State ‘a bit gammon’ over remote community funds: Scullion
Claims by Federal Indigenous Affairs Minister Nigel Scullion that it was always intended for the State Government to take on more responsibility for municipal services in remote communities have been slapped down.
The Federal Government withdrew funding to services provision in remote communities in 2015, a move former premier Colin Barnett infamously warned could lead to communities closing.
During an interview at Yamatji Marlpa Aboriginal Corporation’s Yule River bush meeting last week about funding for remote housing, Mr Scullion said the Federal Government had held up its end of the bargain for municipal services and housing funding.
“The (State) said we are now going to be responsible for municipal services, and why should an Aboriginal township somehow be any different from Perth or Fremantle?” he said.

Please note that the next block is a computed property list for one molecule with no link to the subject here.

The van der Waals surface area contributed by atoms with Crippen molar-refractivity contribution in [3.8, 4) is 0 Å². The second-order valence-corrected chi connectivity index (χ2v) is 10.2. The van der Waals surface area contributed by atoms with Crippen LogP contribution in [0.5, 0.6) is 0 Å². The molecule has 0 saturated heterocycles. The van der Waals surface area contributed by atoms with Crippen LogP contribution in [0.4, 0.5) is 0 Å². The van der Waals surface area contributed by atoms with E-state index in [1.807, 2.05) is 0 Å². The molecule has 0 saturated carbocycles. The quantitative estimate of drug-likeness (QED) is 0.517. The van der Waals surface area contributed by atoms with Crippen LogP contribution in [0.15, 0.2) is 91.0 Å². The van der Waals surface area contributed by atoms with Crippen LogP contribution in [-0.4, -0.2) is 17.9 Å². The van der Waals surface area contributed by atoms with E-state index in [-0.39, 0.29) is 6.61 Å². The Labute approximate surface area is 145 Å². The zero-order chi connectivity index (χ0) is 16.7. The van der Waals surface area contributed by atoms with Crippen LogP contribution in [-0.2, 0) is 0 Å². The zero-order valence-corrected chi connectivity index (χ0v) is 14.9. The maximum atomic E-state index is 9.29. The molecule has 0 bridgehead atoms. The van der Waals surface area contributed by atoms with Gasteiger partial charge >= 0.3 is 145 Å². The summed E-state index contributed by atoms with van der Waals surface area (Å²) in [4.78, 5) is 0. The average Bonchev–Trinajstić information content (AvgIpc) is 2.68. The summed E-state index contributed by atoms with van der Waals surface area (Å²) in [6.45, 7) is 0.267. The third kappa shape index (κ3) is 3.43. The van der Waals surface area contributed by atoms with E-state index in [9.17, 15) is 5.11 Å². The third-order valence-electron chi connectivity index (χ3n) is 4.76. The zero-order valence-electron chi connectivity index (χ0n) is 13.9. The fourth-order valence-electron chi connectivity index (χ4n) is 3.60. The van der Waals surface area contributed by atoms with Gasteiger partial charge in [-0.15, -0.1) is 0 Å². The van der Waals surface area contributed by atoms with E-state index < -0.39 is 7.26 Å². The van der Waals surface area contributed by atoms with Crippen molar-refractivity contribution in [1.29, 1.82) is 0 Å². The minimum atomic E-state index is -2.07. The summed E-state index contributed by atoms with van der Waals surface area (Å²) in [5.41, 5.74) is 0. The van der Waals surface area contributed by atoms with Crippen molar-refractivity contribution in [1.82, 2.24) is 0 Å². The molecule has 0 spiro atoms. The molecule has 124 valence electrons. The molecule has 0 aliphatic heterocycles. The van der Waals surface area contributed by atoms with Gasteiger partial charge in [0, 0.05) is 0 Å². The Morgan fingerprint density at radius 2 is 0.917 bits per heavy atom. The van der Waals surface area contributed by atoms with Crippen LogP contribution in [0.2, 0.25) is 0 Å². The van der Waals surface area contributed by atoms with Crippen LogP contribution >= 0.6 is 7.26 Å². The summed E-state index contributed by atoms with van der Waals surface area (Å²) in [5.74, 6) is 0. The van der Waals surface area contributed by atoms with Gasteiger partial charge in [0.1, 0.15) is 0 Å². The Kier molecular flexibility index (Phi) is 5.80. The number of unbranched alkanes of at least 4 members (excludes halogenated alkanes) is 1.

“We made significant investments to buy out those responsibilities to bring municipal services to Western Australia up to a level of amenity so the West Australian Government can take them over, and they did.
“It is funny (the State) say I am walking away when I gave them $130 million last week... maybe there are just a bit gammon.”
Former regional development minister Terry Redman said he was disappointed with the Federal Government’s stance over municipal services and housing funding.
“I guess the current Government is getting a taste of what we got in respect to the municipal funds,” the Nationals Member for Warren-Blackwood said.
“We lost that debate, we got three years worth of funding and were told to go away.
“When you have a gun pointed to your head and saying ‘this is the deal you are getting’, it is very difficult.”
Mr Redman said he was “fully behind” the WA Government’s efforts to get a better deal from the Commonwealth for remote housing funding.
Aboriginal Affairs Minister Ben Wyatt said Mr Scullion should take a similar approach to other States as he had to the Northern Territory.
“I don’t accept, and the government certainly doesn’t accept, that the Commonwealth can just throw some money on the ground and walk away from this particular responsibility," he said.
Mr Wyatt said progress had improved since the Prime Minister’s office was engaged.
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